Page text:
When Sunday dinner was done and the dishes washed, Mother would undo her apron and comb her hair. Dad and I would go out to the driveway and take a chamois cloth to the car to wipe away any smudge on the Simonized surface. Then we'd all pile into the station wagon for a Sunday drive around town and then out to the countryside. We'd count the number of sheep or cows in a field, the out-of-state license plates of the cars we passed (never more than two or three), and play word games, sing songs, or recite verses we'd learned at school. There was a car radio, but it was never played on Sunday. Dad would have liked to listen to the Red Sox game, Mom to Patti Paige, we kids to Elvis or Jerry Lee Lewis. But since we could not all have it our way, none of us did.
Then ice cream on the return home and the long winding down of the afternoon as we each retreated into our private corners of the house: Dad to hear the re-cap of the ballgame and ultimately to fall asleep in his armchair snoring gently; Mom to catch up on her sewing or to read a neglected novel; my sister and I to do homework assignments or play records (quietly because it's Sunday). Then a light supper after which we'd gather around to hear Bishop Fulton J. Sheen castigate the Communists on "Life Is Worth Living" and then the Ed Sullivan Show with its odd mixture of family comedy, dull Hit Parade music, circus acts and surprises like Elvis and the Beatles. As I tell my Mexican students, it was the Sabado Gigante for Sunday in Fifties "Gringolandia." (For those who don't watch Spanish TV, there simply exists no other point of comparison.) After Ed Sullivan, we each retreated to our rooms where we got our clothes ready for Monday school or work, bathed and brushed our teeth, then curled up with a book or magazine until we fell asleep.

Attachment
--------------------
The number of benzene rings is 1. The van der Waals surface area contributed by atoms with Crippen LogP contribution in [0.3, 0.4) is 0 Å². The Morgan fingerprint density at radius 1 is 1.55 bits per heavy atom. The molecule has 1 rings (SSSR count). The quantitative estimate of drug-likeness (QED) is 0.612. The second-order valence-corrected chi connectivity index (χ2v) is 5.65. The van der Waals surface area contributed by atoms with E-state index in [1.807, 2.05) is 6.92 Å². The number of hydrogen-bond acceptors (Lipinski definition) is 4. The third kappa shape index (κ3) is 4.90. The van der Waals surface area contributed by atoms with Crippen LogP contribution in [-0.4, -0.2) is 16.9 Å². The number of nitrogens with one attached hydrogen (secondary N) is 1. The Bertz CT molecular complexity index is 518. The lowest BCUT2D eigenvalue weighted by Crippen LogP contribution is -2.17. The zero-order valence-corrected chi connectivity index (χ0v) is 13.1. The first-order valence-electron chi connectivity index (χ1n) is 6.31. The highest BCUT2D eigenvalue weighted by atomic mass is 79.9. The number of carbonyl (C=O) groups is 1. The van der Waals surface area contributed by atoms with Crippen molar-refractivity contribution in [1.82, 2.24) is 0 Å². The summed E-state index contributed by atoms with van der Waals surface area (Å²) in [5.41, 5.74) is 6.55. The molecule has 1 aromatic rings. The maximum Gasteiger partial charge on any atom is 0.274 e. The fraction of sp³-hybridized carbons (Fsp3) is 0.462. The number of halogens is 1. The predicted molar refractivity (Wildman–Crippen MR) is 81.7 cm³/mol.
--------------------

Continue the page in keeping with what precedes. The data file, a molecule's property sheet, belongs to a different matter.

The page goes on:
Sundays had a clear shape to them then, although the outlines were fuzzy and some were better than others. There were Sunday mornings when the sermon was boring or the hymns off-key; when someone was wearing the same new outfit as my mother; or when my sister was snubbed by a group of girls with whom she had been fast friends only days before. There were afternoons when the smoke from Dad's cigarette and an undigested piece of beef would produce car sickness on the Sunday drive in one or both of us kids. There were evenings when the TV was on the fritz, or when there was "nothing at all to read," or when the house was heavy with the silences of my parents' anger. Still, Sundays were ritualistic and family-centered, comforting in their sameness, dependable, habitual. And if we sometimes felt that there was a lack of freedom to do your own thing, to be alone, to think deep thoughts, there were -in retrospect- islands of self-awareness and peace. We were left on our own at church to think our own thoughts; we could converse or ramble along silently on our morning walks. After the Sunday drive we could retreat to our rooms to read, to write in our journals, or simply lie on the bed and stare at the ceiling. And at night we could retire early to review our day and plan the week ahead.
As we got older and went out into the world to cobble together our own shapeless Sundays, the disciplines of family and religion gradually fell away due to distance, independence, jobs abroad, new cultures and new people. In most places there is still the Sunday Times, but now it is mostly page after page of advertising, trying like all of corporate America (and its globalized partners) not to entertain or enlighten us, but to convince us that we are incomplete and can never be whole without the latest in perfume, jewelry, health care products, automobiles and cruises to Alaska or the Caribbean.